Emergency Services Off the Beaten Track

In Whitehorse, the hospital is usually mere minutes away from most corners of the city. However, in the Yukon communities, residents don’t have that luxury.

Fortunately, there is a support system.

Emergency Medical Services (EMS) are available across the territory, thanks to 15 active EMS stations and approximately 150 volunteers.

Doug MacKay is one of these volunteers.

The 43-year-old Destruction Bay resident has been on the Destruction Bay EMS Services for more than nine years.

“My best friend and mentor, Kel Sax, came into the hotel one night, grabbed me by the neck and said ‘You are the newest member of Destruction Bay EMS,'” MacKay says. “I wasn’t doing anything that week, so I thought, ‘What the hell.'”

Destruction Bay has a population of approximately 50 people. It is a lakeside community along the Alaska Highway that touches on the edge of the Kluane National Park. From this community, a trip to Whitehorse takes close to three and a half hours.

The EMS station there has a program in which two crewmembers are on call for 24 hours at any point of time.

“We try not to travel or do anything that keeps us more than 40 minutes from the ambulance station at any given time,” MacKay says. “You go about your daily routine without interruption, but in the back of your mind, you have a plan of how to leave everything you are doing at a moment’s notice.”

To be a good volunteer in standing, he has to be available to be on call, and attend two team meetings a month.

Though summer calls often involve helping out a tourist in distress, the winter is when it’s often a call from someone you do know.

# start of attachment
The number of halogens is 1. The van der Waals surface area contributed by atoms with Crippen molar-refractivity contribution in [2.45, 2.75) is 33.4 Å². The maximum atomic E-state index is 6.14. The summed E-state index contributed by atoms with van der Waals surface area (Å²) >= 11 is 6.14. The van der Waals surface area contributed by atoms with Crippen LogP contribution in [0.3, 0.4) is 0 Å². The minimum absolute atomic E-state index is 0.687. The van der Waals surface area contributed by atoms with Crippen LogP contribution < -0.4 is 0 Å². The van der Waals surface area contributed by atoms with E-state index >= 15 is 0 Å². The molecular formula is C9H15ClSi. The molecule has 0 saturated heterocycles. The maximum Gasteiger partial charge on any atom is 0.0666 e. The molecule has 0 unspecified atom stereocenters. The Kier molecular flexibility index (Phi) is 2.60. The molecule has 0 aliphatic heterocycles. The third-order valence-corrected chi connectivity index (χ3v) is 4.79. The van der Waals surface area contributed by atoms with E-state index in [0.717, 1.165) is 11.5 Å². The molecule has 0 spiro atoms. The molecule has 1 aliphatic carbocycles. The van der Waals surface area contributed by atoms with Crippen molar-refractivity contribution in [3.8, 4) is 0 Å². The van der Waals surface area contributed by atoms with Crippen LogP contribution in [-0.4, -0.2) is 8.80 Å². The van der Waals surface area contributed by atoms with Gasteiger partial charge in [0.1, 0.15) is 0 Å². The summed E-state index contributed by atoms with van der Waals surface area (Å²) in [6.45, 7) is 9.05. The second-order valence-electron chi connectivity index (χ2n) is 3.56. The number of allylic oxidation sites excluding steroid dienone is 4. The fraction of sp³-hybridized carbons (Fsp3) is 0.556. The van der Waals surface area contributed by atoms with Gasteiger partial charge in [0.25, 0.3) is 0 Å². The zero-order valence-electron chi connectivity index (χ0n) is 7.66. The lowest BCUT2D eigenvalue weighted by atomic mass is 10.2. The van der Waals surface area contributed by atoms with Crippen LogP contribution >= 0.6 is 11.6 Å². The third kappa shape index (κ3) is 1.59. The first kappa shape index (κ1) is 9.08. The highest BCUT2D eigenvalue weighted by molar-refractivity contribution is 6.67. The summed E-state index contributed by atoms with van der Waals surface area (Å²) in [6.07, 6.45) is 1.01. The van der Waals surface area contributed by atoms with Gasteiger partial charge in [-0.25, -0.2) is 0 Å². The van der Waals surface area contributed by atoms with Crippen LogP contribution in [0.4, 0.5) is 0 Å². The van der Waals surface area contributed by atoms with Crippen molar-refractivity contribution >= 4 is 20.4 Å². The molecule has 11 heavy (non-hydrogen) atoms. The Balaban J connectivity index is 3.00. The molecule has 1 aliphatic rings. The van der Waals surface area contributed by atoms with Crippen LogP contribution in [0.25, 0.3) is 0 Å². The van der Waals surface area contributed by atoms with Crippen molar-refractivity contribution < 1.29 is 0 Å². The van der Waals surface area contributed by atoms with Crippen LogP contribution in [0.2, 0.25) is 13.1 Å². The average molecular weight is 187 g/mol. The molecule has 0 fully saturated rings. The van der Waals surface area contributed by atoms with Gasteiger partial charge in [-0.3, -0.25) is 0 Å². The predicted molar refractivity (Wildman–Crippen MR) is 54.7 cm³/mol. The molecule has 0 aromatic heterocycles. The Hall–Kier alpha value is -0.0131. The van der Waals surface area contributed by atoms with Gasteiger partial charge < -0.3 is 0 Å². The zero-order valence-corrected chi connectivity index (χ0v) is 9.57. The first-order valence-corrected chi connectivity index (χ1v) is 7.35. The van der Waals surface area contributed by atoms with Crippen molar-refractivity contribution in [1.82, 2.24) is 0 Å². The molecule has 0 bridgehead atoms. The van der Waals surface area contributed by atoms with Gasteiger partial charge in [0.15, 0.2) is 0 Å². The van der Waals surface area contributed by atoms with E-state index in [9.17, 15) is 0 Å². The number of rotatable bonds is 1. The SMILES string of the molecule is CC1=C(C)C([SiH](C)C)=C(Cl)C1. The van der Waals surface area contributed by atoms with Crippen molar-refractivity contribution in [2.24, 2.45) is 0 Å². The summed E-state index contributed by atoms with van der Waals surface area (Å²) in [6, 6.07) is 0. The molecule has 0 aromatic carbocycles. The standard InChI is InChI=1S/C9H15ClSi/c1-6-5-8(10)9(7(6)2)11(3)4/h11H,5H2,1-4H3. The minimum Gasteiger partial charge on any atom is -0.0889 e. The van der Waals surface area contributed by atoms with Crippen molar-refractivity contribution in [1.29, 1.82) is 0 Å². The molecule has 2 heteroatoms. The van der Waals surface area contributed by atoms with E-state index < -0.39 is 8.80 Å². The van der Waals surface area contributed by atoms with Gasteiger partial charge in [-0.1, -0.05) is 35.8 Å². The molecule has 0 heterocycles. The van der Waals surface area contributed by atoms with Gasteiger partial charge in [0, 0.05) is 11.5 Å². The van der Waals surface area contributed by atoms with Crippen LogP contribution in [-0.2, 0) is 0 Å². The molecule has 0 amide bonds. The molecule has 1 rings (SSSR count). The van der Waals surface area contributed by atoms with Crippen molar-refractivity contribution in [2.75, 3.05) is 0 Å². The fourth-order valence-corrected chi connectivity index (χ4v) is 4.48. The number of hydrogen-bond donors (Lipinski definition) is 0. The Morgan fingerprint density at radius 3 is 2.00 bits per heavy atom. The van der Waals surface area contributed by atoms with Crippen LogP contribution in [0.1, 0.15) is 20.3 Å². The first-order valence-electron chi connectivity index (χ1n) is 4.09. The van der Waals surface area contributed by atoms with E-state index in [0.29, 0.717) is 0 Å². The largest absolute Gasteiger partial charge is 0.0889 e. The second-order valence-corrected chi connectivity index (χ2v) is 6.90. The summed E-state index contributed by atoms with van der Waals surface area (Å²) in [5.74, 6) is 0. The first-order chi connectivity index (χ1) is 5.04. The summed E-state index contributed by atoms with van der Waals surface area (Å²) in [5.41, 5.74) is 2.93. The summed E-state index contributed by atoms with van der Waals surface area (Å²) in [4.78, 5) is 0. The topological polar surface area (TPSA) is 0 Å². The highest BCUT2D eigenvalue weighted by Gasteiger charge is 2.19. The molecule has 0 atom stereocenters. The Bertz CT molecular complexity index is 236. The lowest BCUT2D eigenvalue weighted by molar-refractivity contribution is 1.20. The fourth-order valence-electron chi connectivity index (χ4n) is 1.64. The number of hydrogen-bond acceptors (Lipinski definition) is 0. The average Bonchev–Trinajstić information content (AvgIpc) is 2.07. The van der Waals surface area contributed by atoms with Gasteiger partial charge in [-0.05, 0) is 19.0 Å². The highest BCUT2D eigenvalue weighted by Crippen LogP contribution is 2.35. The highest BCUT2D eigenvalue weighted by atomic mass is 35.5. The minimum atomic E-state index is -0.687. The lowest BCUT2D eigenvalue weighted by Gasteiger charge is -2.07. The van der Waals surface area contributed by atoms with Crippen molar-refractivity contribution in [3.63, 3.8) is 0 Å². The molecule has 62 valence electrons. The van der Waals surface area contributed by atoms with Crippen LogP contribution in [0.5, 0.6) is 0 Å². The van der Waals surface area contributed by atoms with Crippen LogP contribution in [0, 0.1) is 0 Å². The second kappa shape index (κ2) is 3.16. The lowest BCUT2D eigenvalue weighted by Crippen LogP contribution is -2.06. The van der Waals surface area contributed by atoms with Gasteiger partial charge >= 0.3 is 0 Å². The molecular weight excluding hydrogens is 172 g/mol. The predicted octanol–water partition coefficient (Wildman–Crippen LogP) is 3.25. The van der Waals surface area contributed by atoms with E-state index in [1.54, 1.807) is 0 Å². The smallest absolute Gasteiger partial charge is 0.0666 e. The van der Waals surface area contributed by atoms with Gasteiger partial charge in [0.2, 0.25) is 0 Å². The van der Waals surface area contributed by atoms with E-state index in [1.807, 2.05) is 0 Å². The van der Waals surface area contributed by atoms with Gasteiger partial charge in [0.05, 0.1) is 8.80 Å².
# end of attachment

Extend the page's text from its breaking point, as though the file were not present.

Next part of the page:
“The moment the call comes in it is usually a mix of butterflies, excitement, nervousness, and feeling like I want to vomit,” MacKay laughs. “On the ride to the site of the call, you spend time going through what to expect, what to do, what you may find, what to do if the unexpected happens, and what to do if everything goes sideways.”

When he arrives, there’s a list of questions that goes through his head. Is the scene safe? How many patients? Is there a deadly bleed?

“Once you step out of the ambulance, there is only one thing to remember—trust in your training,” he says.

After that initial two-minute assessment, the call breaks down into a number of similar steps.

“It is usually at this point that as medics, we are misjudged as being aloof or cold,” he says. “One can show compassion for a person without giving into excessive emotion.”

MacKay acknowledges that rural Yukon EMS is different than in the bigger cities.

“We do not have a 911 service, nor can we offer a seven-minute response time,” MacKay says. “In our community, we can conceivably drive an hour and a half to reach the outside of our call area. Other communities have response times of up to three hours.

“There is no glory in what we do. There are no real perks other than our training. We do what we do because we believe in our people, our communities and our territory.”

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